Trial of the DUI charges was to commence on May 13, 1986; however, the State presented a written motion for a continuance, supported by affidavit, on grounds that the arresting officer and breathalyzer operator was not present because of a death in his family. When the trial court denied the continuance the State nol-prossed the charges against defendant, indicating they would be refiled at a later date. Defendant thereupon moved that the summary suspension of her driver's license be rescinded by the court on the grounds that the DUI charge had been dismissed and nothing remained to support the suspension. The trial court agreed, finding that a summary suspension of a driver's license relies for its existence upon a pending underlying criminal case, and ordered that the suspension be rescinded. The State has appealed.
The State contends that the nolle prosequi of the underlying criminal case had no effect upon the continuation of the pending implied consent proceedings and that the trial court lacked authority to rescind the statutory summary suspension of defendant's license under these facts. Defendant asserts the trial court court properly exercised its discretion in doing so as a license suspension is a part of the criminal process and may not proceed after dismissal of the underlying charge.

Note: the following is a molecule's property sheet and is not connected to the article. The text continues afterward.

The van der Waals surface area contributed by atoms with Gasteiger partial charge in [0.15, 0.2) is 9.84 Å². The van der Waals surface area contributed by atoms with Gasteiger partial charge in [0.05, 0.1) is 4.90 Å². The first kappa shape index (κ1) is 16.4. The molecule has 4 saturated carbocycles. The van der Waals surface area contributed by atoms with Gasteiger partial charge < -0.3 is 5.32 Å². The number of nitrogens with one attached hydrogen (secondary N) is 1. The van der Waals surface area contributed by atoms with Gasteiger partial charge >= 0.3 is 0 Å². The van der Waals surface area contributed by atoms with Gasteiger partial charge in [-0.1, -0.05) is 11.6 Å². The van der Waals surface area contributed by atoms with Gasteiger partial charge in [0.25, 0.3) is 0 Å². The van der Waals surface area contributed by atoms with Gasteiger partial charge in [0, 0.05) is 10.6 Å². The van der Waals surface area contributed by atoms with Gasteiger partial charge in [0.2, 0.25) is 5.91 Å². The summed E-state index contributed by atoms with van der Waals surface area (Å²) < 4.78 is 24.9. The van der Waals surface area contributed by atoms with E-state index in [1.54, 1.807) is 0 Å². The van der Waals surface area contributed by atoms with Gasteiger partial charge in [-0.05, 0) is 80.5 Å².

The Illinois implied consent statute (Ill. Rev. Stat. 1985, ch. 95 1/2, par. 11-501.1) provides that the act of operating a motor vehicle on the State's highways constitutes consent to submit to a blood-alcohol test if the requesting officer has reasonable grounds to believe that the operator is driving under the influence of alcohol. If the person refuses, he is to be given notice of the summary suspension of his driver's license and mailed a confirmation notice (Ill. Rev. Stat. 1985, ch. 95 1/2, par. 11-501.1(h)), and he is given an opportunity for a hearing in the circuit court on whether the suspension will continue or be rescinded (Ill. Rev. Stat. 1985, ch. 95 1/2, par. 2-118.1).